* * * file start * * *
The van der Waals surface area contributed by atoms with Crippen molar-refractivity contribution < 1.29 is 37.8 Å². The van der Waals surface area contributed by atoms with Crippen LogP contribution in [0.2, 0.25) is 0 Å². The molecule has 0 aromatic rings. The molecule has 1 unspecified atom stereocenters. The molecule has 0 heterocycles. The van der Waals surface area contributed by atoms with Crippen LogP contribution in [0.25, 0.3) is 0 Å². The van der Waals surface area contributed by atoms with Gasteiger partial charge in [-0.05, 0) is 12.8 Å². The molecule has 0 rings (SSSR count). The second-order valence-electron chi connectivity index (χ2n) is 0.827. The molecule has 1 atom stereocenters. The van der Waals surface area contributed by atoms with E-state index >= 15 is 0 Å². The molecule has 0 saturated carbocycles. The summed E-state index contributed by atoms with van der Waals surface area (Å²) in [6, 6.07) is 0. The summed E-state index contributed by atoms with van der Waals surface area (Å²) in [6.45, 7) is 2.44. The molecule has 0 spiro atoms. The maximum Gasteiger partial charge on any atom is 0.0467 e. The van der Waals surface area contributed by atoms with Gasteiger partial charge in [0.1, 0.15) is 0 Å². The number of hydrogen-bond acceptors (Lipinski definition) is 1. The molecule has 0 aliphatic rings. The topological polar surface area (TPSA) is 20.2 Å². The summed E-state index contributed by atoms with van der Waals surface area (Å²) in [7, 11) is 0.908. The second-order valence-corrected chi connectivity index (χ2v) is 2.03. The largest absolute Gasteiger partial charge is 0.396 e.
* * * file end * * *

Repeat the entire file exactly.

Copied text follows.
The van der Waals surface area contributed by atoms with Crippen molar-refractivity contribution < 1.29 is 37.8 Å². The van der Waals surface area contributed by atoms with Crippen LogP contribution in [0.2, 0.25) is 0 Å². The molecule has 0 aromatic rings. The molecule has 1 unspecified atom stereocenters. The molecule has 0 heterocycles. The van der Waals surface area contributed by atoms with Crippen LogP contribution in [0.25, 0.3) is 0 Å². The van der Waals surface area contributed by atoms with Gasteiger partial charge in [-0.05, 0) is 12.8 Å². The molecule has 0 rings (SSSR count). The second-order valence-electron chi connectivity index (χ2n) is 0.827. The molecule has 1 atom stereocenters. The van der Waals surface area contributed by atoms with E-state index >= 15 is 0 Å². The molecule has 0 saturated carbocycles. The summed E-state index contributed by atoms with van der Waals surface area (Å²) in [6, 6.07) is 0. The summed E-state index contributed by atoms with van der Waals surface area (Å²) in [6.45, 7) is 2.44. The molecule has 0 spiro atoms. The maximum Gasteiger partial charge on any atom is 0.0467 e. The van der Waals surface area contributed by atoms with Gasteiger partial charge in [0.1, 0.15) is 0 Å². The number of hydrogen-bond acceptors (Lipinski definition) is 1. The molecule has 0 aliphatic rings. The topological polar surface area (TPSA) is 20.2 Å². The summed E-state index contributed by atoms with van der Waals surface area (Å²) in [7, 11) is 0.908. The second-order valence-corrected chi connectivity index (χ2v) is 2.03. The largest absolute Gasteiger partial charge is 0.396 e.